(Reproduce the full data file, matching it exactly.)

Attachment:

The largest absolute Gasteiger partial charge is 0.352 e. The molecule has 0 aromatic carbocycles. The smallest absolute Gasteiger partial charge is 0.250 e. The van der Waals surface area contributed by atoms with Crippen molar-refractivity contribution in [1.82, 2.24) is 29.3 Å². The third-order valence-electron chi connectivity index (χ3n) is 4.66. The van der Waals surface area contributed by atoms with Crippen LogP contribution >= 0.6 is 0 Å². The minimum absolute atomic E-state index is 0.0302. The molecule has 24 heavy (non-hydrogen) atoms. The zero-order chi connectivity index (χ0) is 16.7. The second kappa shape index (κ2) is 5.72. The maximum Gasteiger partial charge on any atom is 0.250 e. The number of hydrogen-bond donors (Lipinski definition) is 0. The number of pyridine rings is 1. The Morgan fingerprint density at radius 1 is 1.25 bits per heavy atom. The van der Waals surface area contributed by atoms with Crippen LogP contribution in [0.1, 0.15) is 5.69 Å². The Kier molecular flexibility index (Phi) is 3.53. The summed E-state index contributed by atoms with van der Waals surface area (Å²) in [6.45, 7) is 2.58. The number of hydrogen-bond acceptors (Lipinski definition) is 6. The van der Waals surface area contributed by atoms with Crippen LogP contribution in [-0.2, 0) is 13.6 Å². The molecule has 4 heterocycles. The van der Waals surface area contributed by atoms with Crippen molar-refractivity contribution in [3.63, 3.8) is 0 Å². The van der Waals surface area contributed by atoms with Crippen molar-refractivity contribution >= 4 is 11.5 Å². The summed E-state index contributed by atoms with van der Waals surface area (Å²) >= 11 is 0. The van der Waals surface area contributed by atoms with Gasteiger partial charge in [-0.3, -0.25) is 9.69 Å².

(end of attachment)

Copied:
The largest absolute Gasteiger partial charge is 0.352 e. The molecule has 0 aromatic carbocycles. The smallest absolute Gasteiger partial charge is 0.250 e. The van der Waals surface area contributed by atoms with Crippen molar-refractivity contribution in [1.82, 2.24) is 29.3 Å². The third-order valence-electron chi connectivity index (χ3n) is 4.66. The van der Waals surface area contributed by atoms with Crippen LogP contribution >= 0.6 is 0 Å². The minimum absolute atomic E-state index is 0.0302. The molecule has 24 heavy (non-hydrogen) atoms. The zero-order chi connectivity index (χ0) is 16.7. The second kappa shape index (κ2) is 5.72. The maximum Gasteiger partial charge on any atom is 0.250 e. The number of hydrogen-bond donors (Lipinski definition) is 0. The number of pyridine rings is 1. The Morgan fingerprint density at radius 1 is 1.25 bits per heavy atom. The van der Waals surface area contributed by atoms with Crippen LogP contribution in [0.1, 0.15) is 5.69 Å². The Kier molecular flexibility index (Phi) is 3.53. The summed E-state index contributed by atoms with van der Waals surface area (Å²) in [6.45, 7) is 2.58. The number of hydrogen-bond acceptors (Lipinski definition) is 6. The van der Waals surface area contributed by atoms with Crippen LogP contribution in [-0.2, 0) is 13.6 Å². The molecule has 4 heterocycles. The van der Waals surface area contributed by atoms with Crippen molar-refractivity contribution in [3.63, 3.8) is 0 Å². The van der Waals surface area contributed by atoms with Crippen molar-refractivity contribution >= 4 is 11.5 Å². The summed E-state index contributed by atoms with van der Waals surface area (Å²) >= 11 is 0. The van der Waals surface area contributed by atoms with Gasteiger partial charge in [-0.3, -0.25) is 9.69 Å².